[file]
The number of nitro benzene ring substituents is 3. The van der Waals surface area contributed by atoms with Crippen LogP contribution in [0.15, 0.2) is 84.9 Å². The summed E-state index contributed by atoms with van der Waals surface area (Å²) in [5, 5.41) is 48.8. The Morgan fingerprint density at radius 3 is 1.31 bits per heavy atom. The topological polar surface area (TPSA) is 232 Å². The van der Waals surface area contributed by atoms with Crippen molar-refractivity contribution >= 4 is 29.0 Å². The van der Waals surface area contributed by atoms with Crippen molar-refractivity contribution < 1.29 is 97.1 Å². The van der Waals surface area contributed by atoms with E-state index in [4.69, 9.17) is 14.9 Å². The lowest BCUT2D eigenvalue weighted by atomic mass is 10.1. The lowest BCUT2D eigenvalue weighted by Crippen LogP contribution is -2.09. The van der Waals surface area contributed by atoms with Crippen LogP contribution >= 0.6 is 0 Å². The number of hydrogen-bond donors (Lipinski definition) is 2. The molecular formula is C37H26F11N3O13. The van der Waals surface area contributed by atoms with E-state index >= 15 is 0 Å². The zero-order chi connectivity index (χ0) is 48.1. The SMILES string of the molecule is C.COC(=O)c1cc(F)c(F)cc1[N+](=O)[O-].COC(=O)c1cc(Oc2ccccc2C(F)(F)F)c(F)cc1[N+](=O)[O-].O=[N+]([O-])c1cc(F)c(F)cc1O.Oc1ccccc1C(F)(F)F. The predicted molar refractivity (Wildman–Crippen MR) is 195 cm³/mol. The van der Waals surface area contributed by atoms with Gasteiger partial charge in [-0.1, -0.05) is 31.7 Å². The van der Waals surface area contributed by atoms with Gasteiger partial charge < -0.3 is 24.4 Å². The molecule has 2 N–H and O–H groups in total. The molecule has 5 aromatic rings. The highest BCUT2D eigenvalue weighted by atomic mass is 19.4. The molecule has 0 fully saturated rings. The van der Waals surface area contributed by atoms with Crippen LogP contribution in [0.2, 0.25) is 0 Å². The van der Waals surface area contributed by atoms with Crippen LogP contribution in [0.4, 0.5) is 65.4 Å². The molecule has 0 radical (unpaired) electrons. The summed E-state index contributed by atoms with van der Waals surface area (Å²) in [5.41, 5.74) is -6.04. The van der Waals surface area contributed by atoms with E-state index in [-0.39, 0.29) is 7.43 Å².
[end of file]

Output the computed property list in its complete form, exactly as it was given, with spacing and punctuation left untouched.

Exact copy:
The number of nitro benzene ring substituents is 3. The van der Waals surface area contributed by atoms with Crippen LogP contribution in [0.15, 0.2) is 84.9 Å². The summed E-state index contributed by atoms with van der Waals surface area (Å²) in [5, 5.41) is 48.8. The Morgan fingerprint density at radius 3 is 1.31 bits per heavy atom. The topological polar surface area (TPSA) is 232 Å². The van der Waals surface area contributed by atoms with Crippen molar-refractivity contribution >= 4 is 29.0 Å². The van der Waals surface area contributed by atoms with Crippen molar-refractivity contribution < 1.29 is 97.1 Å². The van der Waals surface area contributed by atoms with E-state index in [4.69, 9.17) is 14.9 Å². The lowest BCUT2D eigenvalue weighted by atomic mass is 10.1. The lowest BCUT2D eigenvalue weighted by Crippen LogP contribution is -2.09. The van der Waals surface area contributed by atoms with Crippen LogP contribution >= 0.6 is 0 Å². The number of hydrogen-bond donors (Lipinski definition) is 2. The molecular formula is C37H26F11N3O13. The van der Waals surface area contributed by atoms with E-state index >= 15 is 0 Å². The zero-order chi connectivity index (χ0) is 48.1. The SMILES string of the molecule is C.COC(=O)c1cc(F)c(F)cc1[N+](=O)[O-].COC(=O)c1cc(Oc2ccccc2C(F)(F)F)c(F)cc1[N+](=O)[O-].O=[N+]([O-])c1cc(F)c(F)cc1O.Oc1ccccc1C(F)(F)F. The predicted molar refractivity (Wildman–Crippen MR) is 195 cm³/mol. The van der Waals surface area contributed by atoms with Gasteiger partial charge in [-0.1, -0.05) is 31.7 Å². The van der Waals surface area contributed by atoms with Gasteiger partial charge < -0.3 is 24.4 Å². The molecule has 2 N–H and O–H groups in total. The molecule has 5 aromatic rings. The highest BCUT2D eigenvalue weighted by atomic mass is 19.4. The molecule has 0 fully saturated rings. The van der Waals surface area contributed by atoms with Crippen LogP contribution in [0.2, 0.25) is 0 Å². The van der Waals surface area contributed by atoms with Crippen LogP contribution in [0.4, 0.5) is 65.4 Å². The molecule has 0 radical (unpaired) electrons. The summed E-state index contributed by atoms with van der Waals surface area (Å²) in [5.41, 5.74) is -6.04. The van der Waals surface area contributed by atoms with E-state index in [-0.39, 0.29) is 7.43 Å².